European Parliament services are coming under pressure from a group of lawmakers working with privacy activist Max Schrems over allegations that the institution’s coronavirus test management website is illegally siphoning data to US-based firms.
The website had requested permission to transfer the personal data of those using the platform – European Parliament staff members – to third-party companies including Google and the US financial services platform Stripe. The system asks registrants to input personal information, including sensitive data on whether they have had high-risk contacts or if they have coronavirus symptoms.
Such data transfers would be in violation of EU data privacy rules, according to European privacy group noyb headed by Max Schrems, an Austrian lawyer and online privacy activist.
Indeed, a July 2020 decision from the European Court of Justice invalidated the EU-US Privacy Shield agreement, which was a mechanism intended to ensure the protection of EU data when sent across the Atlantic, in line with the EU’s General Data Protection Regulation (GDPR).
Since the decision, American firms seeking to transfer EU data to the US, have had to fall back on the use of Standard Contractual Clauses (SCCs), or individual data transfer agreements designed by the European Commission.
On Friday (22 January), noyb, along with a group of 6 Parliamentarians, filed a complaint with the European Data Protection Supervisor, urging them to prohibit US data transfers from taking place on the European Parliament’s coronavirus test management system.
While the names of the MEPs haven’t been made public, EURACTIV understands that Pirate MEPs Patrick Breyer and Mikuláš Peksa are part of the group.
“Websites must refrain from transferring personal data to the US where an adequate level of protection for the personal data cannot be ensured. Stripe and Google clearly fall under relevant US surveillance laws that allow the targeting of EU citizens,” the complaint states.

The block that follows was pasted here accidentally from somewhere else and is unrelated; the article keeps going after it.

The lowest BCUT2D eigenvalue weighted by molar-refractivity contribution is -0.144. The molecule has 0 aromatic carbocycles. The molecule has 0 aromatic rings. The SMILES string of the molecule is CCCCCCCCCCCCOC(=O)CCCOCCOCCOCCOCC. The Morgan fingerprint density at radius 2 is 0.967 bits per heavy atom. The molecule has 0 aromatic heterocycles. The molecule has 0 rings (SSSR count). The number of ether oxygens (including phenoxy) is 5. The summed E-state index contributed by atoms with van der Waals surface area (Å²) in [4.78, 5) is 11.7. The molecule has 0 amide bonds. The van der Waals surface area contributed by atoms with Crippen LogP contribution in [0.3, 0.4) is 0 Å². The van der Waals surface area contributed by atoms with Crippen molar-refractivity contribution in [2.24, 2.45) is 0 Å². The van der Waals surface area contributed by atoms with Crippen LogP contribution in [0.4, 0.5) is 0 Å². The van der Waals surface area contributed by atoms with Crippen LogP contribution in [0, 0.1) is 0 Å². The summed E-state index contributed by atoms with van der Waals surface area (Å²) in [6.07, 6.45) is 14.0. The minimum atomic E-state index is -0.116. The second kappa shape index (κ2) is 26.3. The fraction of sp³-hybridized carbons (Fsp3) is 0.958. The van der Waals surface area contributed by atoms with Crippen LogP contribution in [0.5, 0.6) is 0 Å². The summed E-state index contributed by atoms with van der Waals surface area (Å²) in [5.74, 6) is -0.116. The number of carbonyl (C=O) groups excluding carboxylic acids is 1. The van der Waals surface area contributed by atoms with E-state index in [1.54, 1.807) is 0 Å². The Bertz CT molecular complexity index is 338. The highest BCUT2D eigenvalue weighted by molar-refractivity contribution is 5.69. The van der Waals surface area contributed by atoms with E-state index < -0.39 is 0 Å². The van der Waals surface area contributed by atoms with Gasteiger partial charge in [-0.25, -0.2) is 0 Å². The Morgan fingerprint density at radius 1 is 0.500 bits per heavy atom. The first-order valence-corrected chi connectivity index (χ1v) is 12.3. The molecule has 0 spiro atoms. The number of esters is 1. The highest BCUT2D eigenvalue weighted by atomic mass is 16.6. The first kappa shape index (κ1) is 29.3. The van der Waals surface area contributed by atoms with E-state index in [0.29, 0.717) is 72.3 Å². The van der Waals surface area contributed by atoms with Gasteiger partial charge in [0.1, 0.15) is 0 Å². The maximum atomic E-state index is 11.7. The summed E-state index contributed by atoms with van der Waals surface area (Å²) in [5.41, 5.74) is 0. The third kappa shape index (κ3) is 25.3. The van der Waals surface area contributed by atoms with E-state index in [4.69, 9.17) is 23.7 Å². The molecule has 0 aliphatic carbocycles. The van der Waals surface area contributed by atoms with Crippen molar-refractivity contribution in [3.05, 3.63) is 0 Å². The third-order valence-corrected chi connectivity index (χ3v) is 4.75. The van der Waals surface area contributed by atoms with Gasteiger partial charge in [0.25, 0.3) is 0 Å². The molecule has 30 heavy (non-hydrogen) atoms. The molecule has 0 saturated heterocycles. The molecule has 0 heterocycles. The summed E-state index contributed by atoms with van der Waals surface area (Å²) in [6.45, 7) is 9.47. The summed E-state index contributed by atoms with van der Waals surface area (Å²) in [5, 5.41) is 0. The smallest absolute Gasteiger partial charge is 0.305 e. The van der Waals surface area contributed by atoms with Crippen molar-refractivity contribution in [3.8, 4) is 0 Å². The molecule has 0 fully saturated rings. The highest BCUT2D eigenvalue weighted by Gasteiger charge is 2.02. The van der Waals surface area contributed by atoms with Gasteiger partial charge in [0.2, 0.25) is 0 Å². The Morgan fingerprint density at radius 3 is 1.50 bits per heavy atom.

“This is especially relevant for politically exposed persons like Members and staff of the European Parliament,” it goes on.
Max Schrems, the privacy activist who heads the group, said that EU institutions should “lead by example” in complying with their own standards. “By using US providers, the European Parliament enabled the NSA to access data of its staff and its members,” he said.
The complaint also highlights issues related to deceptive cookie banners and unclear information on the website.
“The banners do not list all of the cookies placed on the browser, and nudges the users to accept all cookies,” the document states. “Consequently, the processing of data on the website and the placing of cookies based on user consent, fall short of a valid legal basis.”
The complaint submitted on Friday comes after an earlier objection was tabled by Green MEP Alexandra Geese. The EDPS is now set to analyze the additional submissions made by noyb and will issue an opinion on the case in due course.
[Edited by Frédéric Simon]